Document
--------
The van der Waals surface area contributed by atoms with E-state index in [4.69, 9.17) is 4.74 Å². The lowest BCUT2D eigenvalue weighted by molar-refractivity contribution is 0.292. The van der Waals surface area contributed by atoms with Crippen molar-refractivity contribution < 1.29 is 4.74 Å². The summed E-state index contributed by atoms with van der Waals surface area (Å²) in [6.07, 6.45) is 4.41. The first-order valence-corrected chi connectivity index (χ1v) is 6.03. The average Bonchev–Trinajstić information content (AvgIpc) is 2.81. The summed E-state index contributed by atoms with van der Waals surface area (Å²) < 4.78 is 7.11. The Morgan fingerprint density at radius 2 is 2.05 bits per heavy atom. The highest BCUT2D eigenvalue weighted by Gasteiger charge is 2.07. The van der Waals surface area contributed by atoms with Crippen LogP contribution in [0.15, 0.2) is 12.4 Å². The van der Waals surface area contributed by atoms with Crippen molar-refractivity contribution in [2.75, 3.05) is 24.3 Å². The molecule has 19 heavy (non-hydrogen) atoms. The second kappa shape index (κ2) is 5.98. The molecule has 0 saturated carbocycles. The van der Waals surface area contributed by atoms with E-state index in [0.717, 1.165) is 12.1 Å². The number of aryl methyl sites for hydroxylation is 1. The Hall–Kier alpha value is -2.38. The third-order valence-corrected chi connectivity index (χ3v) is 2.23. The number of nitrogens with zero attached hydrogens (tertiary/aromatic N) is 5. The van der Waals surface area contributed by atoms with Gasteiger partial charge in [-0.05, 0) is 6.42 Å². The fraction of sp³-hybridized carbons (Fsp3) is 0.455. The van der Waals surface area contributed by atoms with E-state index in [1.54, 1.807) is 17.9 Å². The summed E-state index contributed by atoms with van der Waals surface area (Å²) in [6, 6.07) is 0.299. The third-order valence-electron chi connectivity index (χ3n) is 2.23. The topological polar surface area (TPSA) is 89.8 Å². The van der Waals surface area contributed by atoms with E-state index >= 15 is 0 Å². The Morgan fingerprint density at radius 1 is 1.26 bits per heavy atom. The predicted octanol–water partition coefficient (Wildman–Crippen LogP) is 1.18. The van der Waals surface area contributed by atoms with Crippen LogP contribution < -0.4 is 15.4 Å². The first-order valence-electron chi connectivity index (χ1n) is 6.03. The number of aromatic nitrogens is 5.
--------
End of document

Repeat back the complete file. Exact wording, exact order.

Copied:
The van der Waals surface area contributed by atoms with E-state index in [4.69, 9.17) is 4.74 Å². The lowest BCUT2D eigenvalue weighted by molar-refractivity contribution is 0.292. The van der Waals surface area contributed by atoms with Crippen molar-refractivity contribution < 1.29 is 4.74 Å². The summed E-state index contributed by atoms with van der Waals surface area (Å²) in [6.07, 6.45) is 4.41. The first-order valence-corrected chi connectivity index (χ1v) is 6.03. The average Bonchev–Trinajstić information content (AvgIpc) is 2.81. The summed E-state index contributed by atoms with van der Waals surface area (Å²) < 4.78 is 7.11. The Morgan fingerprint density at radius 2 is 2.05 bits per heavy atom. The highest BCUT2D eigenvalue weighted by Gasteiger charge is 2.07. The van der Waals surface area contributed by atoms with Crippen LogP contribution in [0.15, 0.2) is 12.4 Å². The van der Waals surface area contributed by atoms with Crippen molar-refractivity contribution in [2.75, 3.05) is 24.3 Å². The molecule has 19 heavy (non-hydrogen) atoms. The second kappa shape index (κ2) is 5.98. The molecule has 0 saturated carbocycles. The van der Waals surface area contributed by atoms with E-state index in [0.717, 1.165) is 12.1 Å². The number of aryl methyl sites for hydroxylation is 1. The Hall–Kier alpha value is -2.38. The third-order valence-corrected chi connectivity index (χ3v) is 2.23. The number of nitrogens with zero attached hydrogens (tertiary/aromatic N) is 5. The van der Waals surface area contributed by atoms with Gasteiger partial charge in [-0.05, 0) is 6.42 Å². The fraction of sp³-hybridized carbons (Fsp3) is 0.455. The van der Waals surface area contributed by atoms with E-state index in [1.54, 1.807) is 17.9 Å². The summed E-state index contributed by atoms with van der Waals surface area (Å²) in [6, 6.07) is 0.299. The third-order valence-electron chi connectivity index (χ3n) is 2.23. The topological polar surface area (TPSA) is 89.8 Å². The van der Waals surface area contributed by atoms with E-state index >= 15 is 0 Å². The Morgan fingerprint density at radius 1 is 1.26 bits per heavy atom. The predicted octanol–water partition coefficient (Wildman–Crippen LogP) is 1.18. The van der Waals surface area contributed by atoms with Crippen LogP contribution < -0.4 is 15.4 Å². The first-order valence-electron chi connectivity index (χ1n) is 6.03. The number of aromatic nitrogens is 5.